Monthly Archives: February 2017

“Running to stand still…”

When I started working as a Clinical Microbiologist in 2007, anti-NMDA receptor encephalitis had not yet been discovered. The diagnostic test, looking for anti-NMDA receptor antibodies, only appeared commercially around 2010.

Now it is the latest fashionable test to perform…

I am getting old.

The whole area of auto-immune encephalitis has progressed rapidly in the last 10 years, and this potentially treatable cause of encephalitis (options include steroids, IV immunoglobulins, plasma exchange and immunomodulators) is now thought to be similar in prevalence to some viral encephalitides.

Anti-NMDA receptor encephalitis represents the vast majority (approx. 80%) of all cases of autoimmune encephalitis. It usually presents with a short prodromal period followed by a range of symptoms such as auditory and visual hallucinations, delusions, behavioural change, decreased level of consciousness, seizures, and autonomic dysfunction. 

A majority of patients (58%) with anti-NMDA receptor encephalitis will have a CSF leucocytosis(Raised CSF protein and oligoclonal bands are also seen in a proportion of patients.) So testing for anti-NMDA receptor antibodies becomes the obvious default for a patient with a CSF leucocytosis and negative bacterial culture and negative CSF viral PCR…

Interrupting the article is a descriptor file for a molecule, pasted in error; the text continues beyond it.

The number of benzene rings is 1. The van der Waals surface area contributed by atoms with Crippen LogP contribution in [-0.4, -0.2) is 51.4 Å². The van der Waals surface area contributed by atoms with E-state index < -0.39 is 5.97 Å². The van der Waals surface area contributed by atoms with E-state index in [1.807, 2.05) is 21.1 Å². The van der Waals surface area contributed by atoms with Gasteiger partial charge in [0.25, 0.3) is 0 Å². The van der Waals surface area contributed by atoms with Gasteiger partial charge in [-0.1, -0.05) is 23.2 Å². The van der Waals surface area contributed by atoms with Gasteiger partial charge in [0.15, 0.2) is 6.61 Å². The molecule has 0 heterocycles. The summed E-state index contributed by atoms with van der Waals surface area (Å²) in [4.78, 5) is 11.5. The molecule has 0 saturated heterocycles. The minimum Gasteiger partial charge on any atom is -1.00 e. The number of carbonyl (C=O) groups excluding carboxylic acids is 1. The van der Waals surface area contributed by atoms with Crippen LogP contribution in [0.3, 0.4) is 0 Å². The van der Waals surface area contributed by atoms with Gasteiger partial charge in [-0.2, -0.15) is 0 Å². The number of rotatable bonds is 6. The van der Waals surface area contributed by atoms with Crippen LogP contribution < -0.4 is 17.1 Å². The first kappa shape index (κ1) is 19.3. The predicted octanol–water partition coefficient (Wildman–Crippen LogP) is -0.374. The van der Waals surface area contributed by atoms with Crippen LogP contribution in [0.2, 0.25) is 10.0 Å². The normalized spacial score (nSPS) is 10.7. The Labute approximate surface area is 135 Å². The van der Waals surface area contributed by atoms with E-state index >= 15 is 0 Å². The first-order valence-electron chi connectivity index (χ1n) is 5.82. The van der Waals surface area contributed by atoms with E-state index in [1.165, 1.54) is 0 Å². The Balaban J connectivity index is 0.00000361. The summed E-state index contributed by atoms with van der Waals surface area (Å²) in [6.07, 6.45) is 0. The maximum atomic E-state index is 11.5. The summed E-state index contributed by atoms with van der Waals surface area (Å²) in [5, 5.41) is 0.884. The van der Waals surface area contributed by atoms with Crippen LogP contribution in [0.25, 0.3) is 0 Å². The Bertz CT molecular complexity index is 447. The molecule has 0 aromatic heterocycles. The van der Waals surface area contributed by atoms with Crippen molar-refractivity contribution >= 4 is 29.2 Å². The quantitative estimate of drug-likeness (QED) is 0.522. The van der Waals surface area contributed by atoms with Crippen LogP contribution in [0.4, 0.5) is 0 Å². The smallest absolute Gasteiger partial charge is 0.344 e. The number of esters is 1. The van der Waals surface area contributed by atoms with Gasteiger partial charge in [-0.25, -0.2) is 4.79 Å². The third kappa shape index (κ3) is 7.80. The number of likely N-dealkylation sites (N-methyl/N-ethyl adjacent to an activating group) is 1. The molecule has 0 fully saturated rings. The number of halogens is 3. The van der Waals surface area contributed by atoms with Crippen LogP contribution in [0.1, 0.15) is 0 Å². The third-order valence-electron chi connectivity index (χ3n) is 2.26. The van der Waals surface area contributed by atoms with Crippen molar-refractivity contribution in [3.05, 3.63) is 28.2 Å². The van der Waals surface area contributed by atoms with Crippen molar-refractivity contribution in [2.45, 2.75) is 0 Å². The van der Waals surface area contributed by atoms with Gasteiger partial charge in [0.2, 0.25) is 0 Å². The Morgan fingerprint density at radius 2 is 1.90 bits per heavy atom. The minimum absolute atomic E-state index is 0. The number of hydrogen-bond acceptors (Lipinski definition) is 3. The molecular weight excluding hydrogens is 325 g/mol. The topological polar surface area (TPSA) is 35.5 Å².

Other causes of autoimmune encephalitis include unfamiliar names such as anti-LGl1, anti-AMPAR, anti GABA  and anti-CASPR to name but a few. You will likely see these crop up from time to time on CSF request forms.

It is of course not microbiology per se. However we need to know about it as we end up getting the CSF samples and we need to triage the test requests, and deal with the perennial problem of separating a ml or two of CSF for several different tests, which often get sent away to different laboratories…

I didn’t need to worry about these exotic tests 10 years ago. Now I do.

Sometimes it feels like you need to keep running just to stand still…